How To Pick Up Strippers - Thurs - Dec 25th - 2003
|How To Pick Up Strippers||Thursday, 25th December|
|Merry X-mas Gang. Enjoy… |
When you live the life of a comic, you must accept that your life is going to be a little different. The way you react to normal everyday occurrences will be different, the people you hang out with are going to be different, and what you do in your free time will be different.
So for a while, a tiny little strip club in the heart of Times Square became my hangout spot.
I don’t know how I ever got into a habit of doing this. I’ve never been a stripper type of guy. But I did perform stand-up comedy at Grammercy Comedy/Strip Club in New York City. I would do comedy there for people who really had no idea why they were watching comedy, and then hang out with strippers.
I learned the dancers names, I learned their real names, but most importantly I learned that strippers are like comics. Sure, they smile and let you stuff a dollar bill in their g-strings but ultimately we are both performers who have to be on stage no matter how we feel and make people happy. One way they’re not like us is that strippers are incredibly hard to pick-up.
At this point, I’d like to introduce a friend who usually accompanied me after hours, Adam. Adam is a good comedian, but he’s even better at picking up strippers. And I’m not talking about the 45-year old who’s on her way out to the stripper retirement home. He’s gotten the best: Rica, Lana, Katrina. A-List strippers who don’t mess around with losers.
I remember my first time out. We got a table off to the side. I was incredibly embarrassed to make eye contact with the naked girls who danced before me, and I felt bad for them because of the predicament they were in. Adam, however, was incredibly outgoing, and made an effort to make conversation. Even more surprising was that he left with a stripper’s phone number.
A freak occurrence? I saw this happen again, again and again and quickly learned the five golden rules.
Strippers are people.
When a stripper approaches be personable but not desperate.
Don’t be cheap.
Make eye contact when they dance. (They’re performers too!)
And the most important rule…
NEVER GET A LAP DANCE.
I stress the last rule because in a roomful of guys it’s the only thing that differentiates you from being another customer. I became good. Not the best, but I was certainly more relaxed and was getting closer to picking up a stripper.
Judgment day came in late August. We had wrapped up a comedy show and got our usual table. The club was dead, and a young Persian girl named Hessa sat down beside us. She was an ok looking girl with amazing features. I pretended not to notice.
“What’s your name?” she asked.
I calmly answered “Tarun,” sipped my Corona and looked the other way.
From that point on, Hessa was mine. We mostly talked about the rigors of a performer’s life. How much she hated nights like this where she couldn’t make money, trying to make ends meet and support her family and I did my best to enlighten her about the harsh world of comedy. I couldn’t get over her intelligence. She was like some sort of erotic superhero: Columbia graduate student by day, stripper by night. I thought I made a new friend.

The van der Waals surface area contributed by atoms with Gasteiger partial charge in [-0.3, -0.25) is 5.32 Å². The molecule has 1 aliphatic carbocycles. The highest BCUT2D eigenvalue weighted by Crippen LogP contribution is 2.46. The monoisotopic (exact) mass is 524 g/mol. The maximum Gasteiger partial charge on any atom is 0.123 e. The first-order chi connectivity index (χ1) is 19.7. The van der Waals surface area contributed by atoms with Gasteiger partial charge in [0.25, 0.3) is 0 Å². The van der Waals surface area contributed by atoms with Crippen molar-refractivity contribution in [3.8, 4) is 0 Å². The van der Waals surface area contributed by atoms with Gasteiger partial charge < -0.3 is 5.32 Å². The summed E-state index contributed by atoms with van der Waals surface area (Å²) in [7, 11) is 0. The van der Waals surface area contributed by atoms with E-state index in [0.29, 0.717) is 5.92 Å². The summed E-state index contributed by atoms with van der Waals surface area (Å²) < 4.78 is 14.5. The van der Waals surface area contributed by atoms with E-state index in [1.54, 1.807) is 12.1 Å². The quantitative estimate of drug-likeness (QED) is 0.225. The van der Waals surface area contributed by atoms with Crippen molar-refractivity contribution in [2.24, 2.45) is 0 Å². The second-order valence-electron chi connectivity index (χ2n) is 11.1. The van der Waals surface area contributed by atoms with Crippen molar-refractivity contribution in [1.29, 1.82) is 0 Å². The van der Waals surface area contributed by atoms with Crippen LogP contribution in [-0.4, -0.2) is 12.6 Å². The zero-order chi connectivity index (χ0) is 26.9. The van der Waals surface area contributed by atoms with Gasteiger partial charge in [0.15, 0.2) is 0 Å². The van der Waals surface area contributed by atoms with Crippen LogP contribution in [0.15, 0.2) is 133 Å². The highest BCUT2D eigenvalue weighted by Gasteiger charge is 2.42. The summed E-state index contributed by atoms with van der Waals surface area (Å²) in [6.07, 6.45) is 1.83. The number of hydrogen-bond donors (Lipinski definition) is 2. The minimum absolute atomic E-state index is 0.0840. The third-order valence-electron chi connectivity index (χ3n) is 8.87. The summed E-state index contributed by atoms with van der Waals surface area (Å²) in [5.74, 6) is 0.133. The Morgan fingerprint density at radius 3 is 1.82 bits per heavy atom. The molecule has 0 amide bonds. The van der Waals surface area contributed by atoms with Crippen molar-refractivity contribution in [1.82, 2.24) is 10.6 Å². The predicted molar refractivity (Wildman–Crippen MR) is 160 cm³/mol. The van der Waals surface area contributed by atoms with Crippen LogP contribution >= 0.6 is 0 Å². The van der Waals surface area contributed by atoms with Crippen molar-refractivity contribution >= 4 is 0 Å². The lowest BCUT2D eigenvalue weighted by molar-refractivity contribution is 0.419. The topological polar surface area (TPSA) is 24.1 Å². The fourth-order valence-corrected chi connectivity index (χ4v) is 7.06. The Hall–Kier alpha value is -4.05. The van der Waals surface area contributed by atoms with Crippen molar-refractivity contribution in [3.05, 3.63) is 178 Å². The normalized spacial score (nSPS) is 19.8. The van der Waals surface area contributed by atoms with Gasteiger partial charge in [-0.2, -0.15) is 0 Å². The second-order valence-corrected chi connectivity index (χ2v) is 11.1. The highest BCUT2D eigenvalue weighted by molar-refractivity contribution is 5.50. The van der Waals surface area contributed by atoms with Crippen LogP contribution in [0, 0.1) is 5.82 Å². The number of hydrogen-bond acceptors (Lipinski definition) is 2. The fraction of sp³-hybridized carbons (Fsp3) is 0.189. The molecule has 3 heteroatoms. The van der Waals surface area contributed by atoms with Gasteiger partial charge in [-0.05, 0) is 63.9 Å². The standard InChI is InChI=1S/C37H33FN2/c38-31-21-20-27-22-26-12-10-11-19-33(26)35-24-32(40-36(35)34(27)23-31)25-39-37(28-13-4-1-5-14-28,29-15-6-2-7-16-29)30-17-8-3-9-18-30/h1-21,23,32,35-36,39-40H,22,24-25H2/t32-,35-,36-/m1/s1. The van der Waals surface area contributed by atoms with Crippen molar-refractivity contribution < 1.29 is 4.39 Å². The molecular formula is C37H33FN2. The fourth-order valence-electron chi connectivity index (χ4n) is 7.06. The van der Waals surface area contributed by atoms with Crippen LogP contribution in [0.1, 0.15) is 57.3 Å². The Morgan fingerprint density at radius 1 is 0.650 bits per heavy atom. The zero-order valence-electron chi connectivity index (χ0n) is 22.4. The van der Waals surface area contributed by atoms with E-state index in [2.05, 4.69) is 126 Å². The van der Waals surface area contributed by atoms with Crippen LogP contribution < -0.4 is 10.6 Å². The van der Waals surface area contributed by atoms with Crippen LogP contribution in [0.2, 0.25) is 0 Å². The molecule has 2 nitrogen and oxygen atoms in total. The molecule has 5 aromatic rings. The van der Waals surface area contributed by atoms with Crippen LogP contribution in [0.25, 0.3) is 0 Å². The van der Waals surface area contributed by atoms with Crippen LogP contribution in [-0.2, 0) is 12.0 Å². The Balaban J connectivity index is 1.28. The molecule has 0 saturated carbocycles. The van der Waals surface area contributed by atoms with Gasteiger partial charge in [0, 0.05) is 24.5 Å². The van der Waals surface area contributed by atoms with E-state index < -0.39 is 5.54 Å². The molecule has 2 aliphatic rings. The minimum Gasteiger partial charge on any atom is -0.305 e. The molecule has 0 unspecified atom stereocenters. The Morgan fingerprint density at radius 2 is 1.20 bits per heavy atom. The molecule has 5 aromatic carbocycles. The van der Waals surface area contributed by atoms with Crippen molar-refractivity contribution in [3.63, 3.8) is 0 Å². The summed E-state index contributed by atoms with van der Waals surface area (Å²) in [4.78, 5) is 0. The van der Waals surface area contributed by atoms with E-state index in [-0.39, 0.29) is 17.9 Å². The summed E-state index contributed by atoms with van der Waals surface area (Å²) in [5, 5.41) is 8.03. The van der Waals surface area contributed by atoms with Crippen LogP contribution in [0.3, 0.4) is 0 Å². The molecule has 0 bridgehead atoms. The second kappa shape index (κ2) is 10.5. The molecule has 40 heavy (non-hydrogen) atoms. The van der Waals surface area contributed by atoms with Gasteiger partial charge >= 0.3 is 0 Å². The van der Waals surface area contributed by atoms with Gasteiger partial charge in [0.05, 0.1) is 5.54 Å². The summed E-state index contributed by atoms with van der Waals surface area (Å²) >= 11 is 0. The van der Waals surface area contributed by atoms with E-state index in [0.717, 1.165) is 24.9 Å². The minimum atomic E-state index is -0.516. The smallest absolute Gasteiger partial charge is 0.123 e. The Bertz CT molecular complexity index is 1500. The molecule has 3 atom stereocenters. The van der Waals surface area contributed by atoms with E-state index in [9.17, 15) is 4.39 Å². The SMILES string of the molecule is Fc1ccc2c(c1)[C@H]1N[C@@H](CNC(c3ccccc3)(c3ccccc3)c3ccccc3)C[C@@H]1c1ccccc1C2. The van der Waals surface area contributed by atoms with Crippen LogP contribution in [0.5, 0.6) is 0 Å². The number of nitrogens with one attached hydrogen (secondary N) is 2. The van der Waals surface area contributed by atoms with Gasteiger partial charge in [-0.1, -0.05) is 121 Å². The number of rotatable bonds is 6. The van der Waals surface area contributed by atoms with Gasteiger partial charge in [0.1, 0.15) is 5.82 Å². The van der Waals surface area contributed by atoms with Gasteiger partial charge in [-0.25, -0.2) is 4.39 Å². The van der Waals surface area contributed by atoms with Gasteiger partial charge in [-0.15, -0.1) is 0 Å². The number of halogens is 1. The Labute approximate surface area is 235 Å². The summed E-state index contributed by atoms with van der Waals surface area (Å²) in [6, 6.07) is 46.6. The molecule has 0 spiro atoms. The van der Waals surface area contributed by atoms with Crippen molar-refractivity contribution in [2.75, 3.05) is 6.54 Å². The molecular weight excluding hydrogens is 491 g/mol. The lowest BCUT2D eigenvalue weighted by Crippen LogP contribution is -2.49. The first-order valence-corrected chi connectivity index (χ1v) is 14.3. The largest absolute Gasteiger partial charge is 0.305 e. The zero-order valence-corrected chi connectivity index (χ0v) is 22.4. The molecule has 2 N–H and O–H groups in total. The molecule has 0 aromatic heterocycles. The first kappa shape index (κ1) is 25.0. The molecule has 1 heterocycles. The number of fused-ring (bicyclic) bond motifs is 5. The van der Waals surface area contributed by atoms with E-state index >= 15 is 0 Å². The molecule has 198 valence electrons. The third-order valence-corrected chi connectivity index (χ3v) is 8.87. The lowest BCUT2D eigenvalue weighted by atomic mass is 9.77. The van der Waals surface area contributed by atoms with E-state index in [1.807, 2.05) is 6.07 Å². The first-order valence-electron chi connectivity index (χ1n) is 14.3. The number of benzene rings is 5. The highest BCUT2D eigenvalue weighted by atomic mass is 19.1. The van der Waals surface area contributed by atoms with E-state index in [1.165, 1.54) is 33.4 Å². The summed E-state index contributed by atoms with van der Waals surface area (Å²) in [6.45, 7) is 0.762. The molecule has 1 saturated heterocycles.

It wasn’t until she grabbed me at 3:00 in the morning and whispered in my ear, “I get off at 4. We’re going to have a good time tonight.” It was on.
I had a date with a stripper. The next hour was probably the toughest of my life and this is where the Indian part of me kicks in, ultimately driving me one-step closer to insanity.
Do I take her home? No, I don’t do one-night stands. Do I take her out for food? By ‘good time’ I don’t think she meant eating omelets.
A two-front war broke out in my head: the hormones vs. the code of ethics.
I’m 25. Have fun... No. Having sex with a stripper underlies every good deed I’ve done in my life… I live for one purpose and one purpose alone… No. I live by my own decisions, not some values delegated by some eight-armed elephant.
Hessa saw me sitting in the corner struggling with my demons and put her hand on my shoulder. “Wanna dance?” I looked up and saw a pretty, half-naked Persian stripper standing before me.
I don’t know what possessed me to get that dance. I think it was a compilation of confusion, anxiety and curiosity. To tell you the truth, she wasn’t even that good.
3:58 am. Hessa stepped off stage, and I approached wearing my coat. “Listen, I –“
She cut me off. ”I’m really tired. Come back again. You know my name.” Any chance I had was gone. I was a customer.
4:30 am. I walked down Broadway with Adam at my side. The night’s peacefulness quelled any leftover tension and washed away the hormones and morals which lay dead on the battlefield.
Adam gave me the chide/make you feel better lecture, “You never get a lap dance, never… she was a dog anyway.”
It was ok. There are few things men can only dream of doing in their lifetimes. Climbing the Swiss Alps, seeing Michealangelo’s Sistene Chapel and for a brief moment I came close to picking up a stripper.